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I'm refactoring my desing to use a service layer - however I'm confused about how you would pass arguments, when it's only allowed to update certain fields of the entity. For instance I have some fields which are only allowed to be set at creation (meta data). But every examples I see about service layer takes the entity as argument, eg. update(Entity entity), where all the values possibly could have been changed. If I only want to make it possible to add orders (and not modifying anything else for the customer). This could be done by:

customer.add(new Order())
service.update(customer)

which looks very nice, however I could change other fields in the customer without this being noticed by the service. My alternative would by something like:

service.addOrder(customer, new Order())

This seems reasonable. However this could possibly create methods with very long parameterlists (bad) and also loading the same entity twice (both in servicelayer and in where it is used before). Would it be better to simply create DTO's and methods for every partial update of the entity? This would also require either the service layer or repository to load the (possibly) already loaded entity from the database.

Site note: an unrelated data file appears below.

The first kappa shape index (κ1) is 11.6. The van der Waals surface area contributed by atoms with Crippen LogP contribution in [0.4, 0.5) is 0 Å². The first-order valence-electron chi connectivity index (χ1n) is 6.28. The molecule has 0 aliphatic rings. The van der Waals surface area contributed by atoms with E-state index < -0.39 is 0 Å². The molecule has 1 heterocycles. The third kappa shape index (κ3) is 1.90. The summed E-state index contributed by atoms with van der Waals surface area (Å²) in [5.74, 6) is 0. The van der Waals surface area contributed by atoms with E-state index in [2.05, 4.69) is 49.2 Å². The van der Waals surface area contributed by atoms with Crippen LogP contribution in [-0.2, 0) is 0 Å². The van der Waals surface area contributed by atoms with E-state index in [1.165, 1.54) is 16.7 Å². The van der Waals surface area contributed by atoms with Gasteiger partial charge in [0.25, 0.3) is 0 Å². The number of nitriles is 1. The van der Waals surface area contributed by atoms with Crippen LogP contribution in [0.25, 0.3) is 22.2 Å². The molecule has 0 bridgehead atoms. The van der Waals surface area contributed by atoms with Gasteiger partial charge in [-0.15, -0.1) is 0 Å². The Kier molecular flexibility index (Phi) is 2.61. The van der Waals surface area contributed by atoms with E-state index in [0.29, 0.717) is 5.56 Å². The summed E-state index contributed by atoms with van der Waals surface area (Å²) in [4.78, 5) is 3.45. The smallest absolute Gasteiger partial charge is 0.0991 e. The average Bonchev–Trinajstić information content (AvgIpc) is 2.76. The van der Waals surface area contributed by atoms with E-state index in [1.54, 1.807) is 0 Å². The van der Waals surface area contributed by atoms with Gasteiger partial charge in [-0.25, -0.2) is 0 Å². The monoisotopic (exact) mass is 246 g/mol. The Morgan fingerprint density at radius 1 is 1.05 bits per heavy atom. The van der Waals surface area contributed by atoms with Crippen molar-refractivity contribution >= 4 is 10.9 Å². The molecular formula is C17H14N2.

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While you could make both of those functionally do the same thing, they do not suggest the same thing.

The first suggests that add an order is something I do to the customer. I'm passing an Order object to the Customer object and expecting it to do something with it. That might be simply creating a reference, or there might be a ton of business logic that goes along with it. Either way, the Customer Object knows what to do with the order object. Then, I pass the customer to the service to save the data. All that service does is takes the customer and saves it down. It couldn't care less about the addition of the order.

The second suggests something very different. The second assumes that the service is where all the business logic goes because it's being passed these two objects that know nothing about each other and it is expected to know what to do with them.

Which is right depends on your circumstances, but my guess is the first. The second makes the interaction of the two objects dependent on the service and that seems very limiting to me. But maybe there's some reason in your application that you want that.

  • Thanks for your reply. So then I don't really need a service since I have a repository to "store" my entity in? In my understanding business logic goes into the service, and if I instead move the business logic to the entity, the service layer doesn't really do anything – Anders Oct 10 '17 at 11:32

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